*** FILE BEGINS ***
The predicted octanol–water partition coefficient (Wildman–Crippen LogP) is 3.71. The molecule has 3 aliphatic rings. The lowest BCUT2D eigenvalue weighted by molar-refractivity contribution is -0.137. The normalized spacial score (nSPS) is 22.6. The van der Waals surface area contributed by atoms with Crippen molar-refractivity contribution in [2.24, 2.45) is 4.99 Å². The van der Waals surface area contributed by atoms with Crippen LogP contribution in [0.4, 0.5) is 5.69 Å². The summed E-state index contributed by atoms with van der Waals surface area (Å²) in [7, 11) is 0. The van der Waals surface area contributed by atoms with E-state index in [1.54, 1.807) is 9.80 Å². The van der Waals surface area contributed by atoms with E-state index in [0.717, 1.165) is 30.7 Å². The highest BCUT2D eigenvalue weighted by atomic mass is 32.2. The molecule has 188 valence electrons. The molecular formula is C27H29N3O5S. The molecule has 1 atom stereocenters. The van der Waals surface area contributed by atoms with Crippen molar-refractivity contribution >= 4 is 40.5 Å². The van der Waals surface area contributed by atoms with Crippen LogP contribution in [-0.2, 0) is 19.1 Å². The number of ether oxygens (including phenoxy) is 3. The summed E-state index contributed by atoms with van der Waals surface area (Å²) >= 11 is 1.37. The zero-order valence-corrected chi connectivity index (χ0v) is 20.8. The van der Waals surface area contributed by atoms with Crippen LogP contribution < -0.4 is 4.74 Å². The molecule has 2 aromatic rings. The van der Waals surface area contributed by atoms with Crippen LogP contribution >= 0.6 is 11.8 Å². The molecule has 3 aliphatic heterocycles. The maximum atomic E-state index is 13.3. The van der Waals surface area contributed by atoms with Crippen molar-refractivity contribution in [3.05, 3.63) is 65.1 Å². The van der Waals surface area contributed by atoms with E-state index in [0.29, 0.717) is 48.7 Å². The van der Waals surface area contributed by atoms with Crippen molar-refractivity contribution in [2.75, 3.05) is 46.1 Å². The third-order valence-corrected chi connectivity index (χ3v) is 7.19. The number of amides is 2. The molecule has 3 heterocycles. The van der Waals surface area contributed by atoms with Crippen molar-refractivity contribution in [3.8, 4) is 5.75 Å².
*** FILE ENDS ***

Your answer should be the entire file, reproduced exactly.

The predicted octanol–water partition coefficient (Wildman–Crippen LogP) is 3.71. The molecule has 3 aliphatic rings. The lowest BCUT2D eigenvalue weighted by molar-refractivity contribution is -0.137. The normalized spacial score (nSPS) is 22.6. The van der Waals surface area contributed by atoms with Crippen molar-refractivity contribution in [2.24, 2.45) is 4.99 Å². The van der Waals surface area contributed by atoms with Crippen LogP contribution in [0.4, 0.5) is 5.69 Å². The summed E-state index contributed by atoms with van der Waals surface area (Å²) in [7, 11) is 0. The van der Waals surface area contributed by atoms with E-state index in [1.54, 1.807) is 9.80 Å². The van der Waals surface area contributed by atoms with E-state index in [0.717, 1.165) is 30.7 Å². The highest BCUT2D eigenvalue weighted by atomic mass is 32.2. The molecule has 188 valence electrons. The molecular formula is C27H29N3O5S. The molecule has 1 atom stereocenters. The van der Waals surface area contributed by atoms with Crippen molar-refractivity contribution >= 4 is 40.5 Å². The van der Waals surface area contributed by atoms with Crippen LogP contribution in [-0.2, 0) is 19.1 Å². The number of ether oxygens (including phenoxy) is 3. The summed E-state index contributed by atoms with van der Waals surface area (Å²) >= 11 is 1.37. The zero-order valence-corrected chi connectivity index (χ0v) is 20.8. The van der Waals surface area contributed by atoms with Crippen LogP contribution < -0.4 is 4.74 Å². The molecule has 2 aromatic rings. The van der Waals surface area contributed by atoms with Crippen LogP contribution >= 0.6 is 11.8 Å². The molecule has 3 aliphatic heterocycles. The maximum atomic E-state index is 13.3. The van der Waals surface area contributed by atoms with Crippen molar-refractivity contribution in [3.05, 3.63) is 65.1 Å². The van der Waals surface area contributed by atoms with E-state index in [0.29, 0.717) is 48.7 Å². The van der Waals surface area contributed by atoms with Crippen molar-refractivity contribution in [2.75, 3.05) is 46.1 Å². The third-order valence-corrected chi connectivity index (χ3v) is 7.19. The number of amides is 2. The molecule has 3 heterocycles. The van der Waals surface area contributed by atoms with Crippen molar-refractivity contribution in [3.8, 4) is 5.75 Å².